Several observations about the case can be made.
- The appellate court in Himsel, determined that the RTFA applied because the change in the nature of the defendant’s hog operation from row crop farming to a CAFO operation involving 8,000 hogs was “not a significant change” that would make the RTFA inapplicable. In other words, 8,000 hogs in a confinement building raised by a contracting party that likely doesn’t make management decisions concerning the hogs, may or may not report the associated contract income as farm income on Schedule F, doesn't report building rent as farm income, and cannot pledge the hogs as loan collateral, was somehow not significantly different from 200 hogs and 200 head of cattle raised by a farmer with associated crop ground who managed the diversified operation. Just the sheer number of hogs alone stands out in stark contrast.
- Unlike the Obert’s Legacy Dairy case where the expansion of the dairy farm did not require a new permit, the hog operation in Himsel required a change in the existing zoning of the tract.
- The plaintiffs in Himsel were found to have essentially come to the nuisance because one of them chose to retire from farming and remain on the land that he had lived on for nearly 80 years, and the other didn’t move from the rural home they built in 1971. In reaching this conclusion the court determined that an 8,000-head hog confinement operation and the presence of 3.9 million gallons of untreated hog manure was comparable to farming in this area in 1941.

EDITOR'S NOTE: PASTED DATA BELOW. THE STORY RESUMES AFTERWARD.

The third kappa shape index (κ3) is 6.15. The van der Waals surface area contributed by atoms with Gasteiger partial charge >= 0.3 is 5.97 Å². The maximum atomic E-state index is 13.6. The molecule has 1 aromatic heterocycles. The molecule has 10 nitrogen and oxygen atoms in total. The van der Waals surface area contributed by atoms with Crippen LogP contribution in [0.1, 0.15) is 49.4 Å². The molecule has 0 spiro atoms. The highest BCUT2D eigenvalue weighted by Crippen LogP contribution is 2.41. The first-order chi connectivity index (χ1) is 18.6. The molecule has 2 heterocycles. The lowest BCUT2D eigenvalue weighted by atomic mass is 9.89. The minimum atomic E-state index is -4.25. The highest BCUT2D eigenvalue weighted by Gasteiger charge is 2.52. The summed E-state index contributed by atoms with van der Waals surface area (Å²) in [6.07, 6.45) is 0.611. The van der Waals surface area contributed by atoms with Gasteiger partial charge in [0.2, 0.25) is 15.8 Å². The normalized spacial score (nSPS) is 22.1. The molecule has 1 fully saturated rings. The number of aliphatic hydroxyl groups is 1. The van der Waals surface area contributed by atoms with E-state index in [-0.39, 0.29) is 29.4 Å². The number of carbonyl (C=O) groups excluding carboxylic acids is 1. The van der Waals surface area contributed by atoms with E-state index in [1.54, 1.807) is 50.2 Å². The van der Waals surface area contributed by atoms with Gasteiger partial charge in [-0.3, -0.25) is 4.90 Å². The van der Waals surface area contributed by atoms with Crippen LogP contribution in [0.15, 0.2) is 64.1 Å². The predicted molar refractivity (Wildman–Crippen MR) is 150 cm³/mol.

- The Himsel court determined that a “taking” had not occurred because the plaintiff had not sold his home and moved away from the place where he grew up and lived all of his life. The court did not address the implications of whether its opinion essentially granted the CAFO an easement to produce odors across the plaintiffs’ property.
It is possible that the Himsel decision could be transferred to the Indiana Supreme Court for review. It’s also possible that the Indiana legislature could revisit the RTFA and the 2005 amendment that appears to have resulted in a construction that allows a CAFO of any size to be built in any place with a history of agricultural activity at any time in the past that predates the plaintiff’s use. While the original idea behind right-to-farm legislation in general was to protect and incentivize multi-generation farming operations that are often significantly tied to the land and the local communities, the Himsel decision is difficult to square with those ideals. That’s the case even though the court may be right in its construction of the statutory language at issue. If that’s correct, the policy of the Indiana RTFA and the future of the Hoosier rural countryside is up to the legislature.